Turn a Blind Eye (Origin)

What Is the Origin of the Saying "Turn a Blind Eye"?

The term "turn a blind eye" means to ignore something deliberately.
Turn a Blind Eye (Origin)

Examples of Use:

  • Most people turn a blind eye to the homeless people by the bus station.
  • The locals think the police turn a blind eye to marijuana use in the estate.
  • Tony's wife turns a blind eye to his flirting.
  • The instructors turn a blind eye to the students helping each other during the exams.
During the naval Battle of Copenhagen in 1801, Admiral Horatio Nelson was leading the British fleet's attack against a Danish-Norwegian fleet. The Commanding Officer of the British fleet was Admiral Sir Hyde Parker. As the battle raged, the two admirals came to different assessments about how the battle was faring, and Hyde Parker sent a signal using flags for Nelson to disengage. Nelson, however, was convinced he could win and "turned a blind eye" to the flag signal, i.e., pretended not to see it. Of note, Nelson was literally blind in one eye, which gives credence to Nelson being the originator of the saying. A biography published 8 years later claimed that Nelson said the following:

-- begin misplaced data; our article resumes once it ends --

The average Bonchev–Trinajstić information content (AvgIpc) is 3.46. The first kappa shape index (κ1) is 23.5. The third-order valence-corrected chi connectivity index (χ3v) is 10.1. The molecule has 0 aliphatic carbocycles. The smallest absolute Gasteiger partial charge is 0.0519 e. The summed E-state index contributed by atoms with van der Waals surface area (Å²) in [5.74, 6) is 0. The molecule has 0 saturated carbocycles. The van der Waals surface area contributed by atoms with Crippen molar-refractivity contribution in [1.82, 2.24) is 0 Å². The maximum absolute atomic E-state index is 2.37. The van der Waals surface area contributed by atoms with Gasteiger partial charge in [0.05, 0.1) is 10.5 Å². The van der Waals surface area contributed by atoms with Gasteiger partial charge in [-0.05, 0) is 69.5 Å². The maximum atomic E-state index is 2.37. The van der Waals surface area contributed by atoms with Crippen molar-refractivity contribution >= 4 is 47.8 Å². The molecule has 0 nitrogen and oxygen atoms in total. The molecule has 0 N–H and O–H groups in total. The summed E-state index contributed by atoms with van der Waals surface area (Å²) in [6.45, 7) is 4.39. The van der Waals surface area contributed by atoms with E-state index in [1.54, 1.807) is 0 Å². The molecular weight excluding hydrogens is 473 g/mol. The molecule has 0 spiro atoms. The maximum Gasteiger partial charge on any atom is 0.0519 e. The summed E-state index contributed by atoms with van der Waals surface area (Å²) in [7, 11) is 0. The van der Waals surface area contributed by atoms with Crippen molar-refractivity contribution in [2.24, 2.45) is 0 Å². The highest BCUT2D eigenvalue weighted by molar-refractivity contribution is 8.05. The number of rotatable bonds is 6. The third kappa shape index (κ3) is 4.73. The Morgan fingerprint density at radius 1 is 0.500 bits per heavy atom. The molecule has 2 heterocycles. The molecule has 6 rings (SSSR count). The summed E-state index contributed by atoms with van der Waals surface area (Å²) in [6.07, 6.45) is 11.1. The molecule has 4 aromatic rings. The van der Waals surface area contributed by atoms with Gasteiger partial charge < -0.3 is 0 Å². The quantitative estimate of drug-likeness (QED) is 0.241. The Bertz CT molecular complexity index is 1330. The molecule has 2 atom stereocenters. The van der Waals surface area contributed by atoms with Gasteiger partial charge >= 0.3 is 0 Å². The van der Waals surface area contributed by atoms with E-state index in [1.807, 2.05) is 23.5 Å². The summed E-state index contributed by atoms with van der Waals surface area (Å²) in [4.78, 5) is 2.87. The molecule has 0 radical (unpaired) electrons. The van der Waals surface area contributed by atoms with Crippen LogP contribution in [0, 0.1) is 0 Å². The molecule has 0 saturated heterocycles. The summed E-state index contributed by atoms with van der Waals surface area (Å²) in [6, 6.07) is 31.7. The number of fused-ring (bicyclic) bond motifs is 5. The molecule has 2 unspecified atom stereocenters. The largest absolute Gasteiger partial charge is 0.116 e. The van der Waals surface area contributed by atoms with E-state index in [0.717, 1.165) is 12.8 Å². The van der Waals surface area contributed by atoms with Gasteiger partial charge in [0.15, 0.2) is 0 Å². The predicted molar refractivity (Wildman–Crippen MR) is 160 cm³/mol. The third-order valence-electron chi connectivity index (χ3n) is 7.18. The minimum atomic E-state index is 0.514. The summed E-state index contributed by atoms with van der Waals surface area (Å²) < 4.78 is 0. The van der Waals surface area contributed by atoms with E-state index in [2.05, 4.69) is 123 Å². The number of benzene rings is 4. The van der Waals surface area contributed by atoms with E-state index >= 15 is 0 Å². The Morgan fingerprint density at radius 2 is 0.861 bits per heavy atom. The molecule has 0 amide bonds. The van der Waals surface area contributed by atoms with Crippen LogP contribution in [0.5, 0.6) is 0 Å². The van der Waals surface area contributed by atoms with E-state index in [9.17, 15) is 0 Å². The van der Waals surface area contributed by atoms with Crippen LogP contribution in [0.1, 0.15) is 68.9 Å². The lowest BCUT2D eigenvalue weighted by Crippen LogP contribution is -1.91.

• [Putting the glass to his blind eye] "You know, Foley [Nelson's flag-captain], I have only one eye - and I have a right to be blind sometimes... I really do not see the signal."
While there is evidence that the term was used before the Battle of Copenhagen, it is probable that Nelson's story, given that he became a national hero, popularized the saying.

Of note, "turn a blind eye" is composed of monosyllabic words that run consonant-vowel-consonant-vowel. This gives the saying rhythm. It is also an example of assonance (repeated vowel sounds), which adds to the rhythm. These traits make "turn a blind eye" easy to say, which is also likely to be a factor in its popularity.

Competing Theory

The British author Francis Lathom used a similar term in 1800 (one year before Nelson) in his novel "Men and Manners." The following conversation is about the engagement of General Howitzer to Lady Gab, during which the General's glass eye accidentally fell out on to the table.
  • ...her ladyship and the general were engaged in a rubber, about three weeks ago, at the Viscountess of Loo's, the general's glass eye, by accident, fell upon the table.
    "Glass eye!" interrupted Lady Varny.
    "I only speak from report," returned he; "yes, a glass eye; and that her ladyship, who has an excellent taste for nic-nacories, was so charmed by its structure, that she immediately resolved on giving him her hand, for which he had long been a private suitor."
    "It is lucky for the poor man he has a blind eye to turn to her," cried Lady Varny.

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This page was written by Craig Shrives.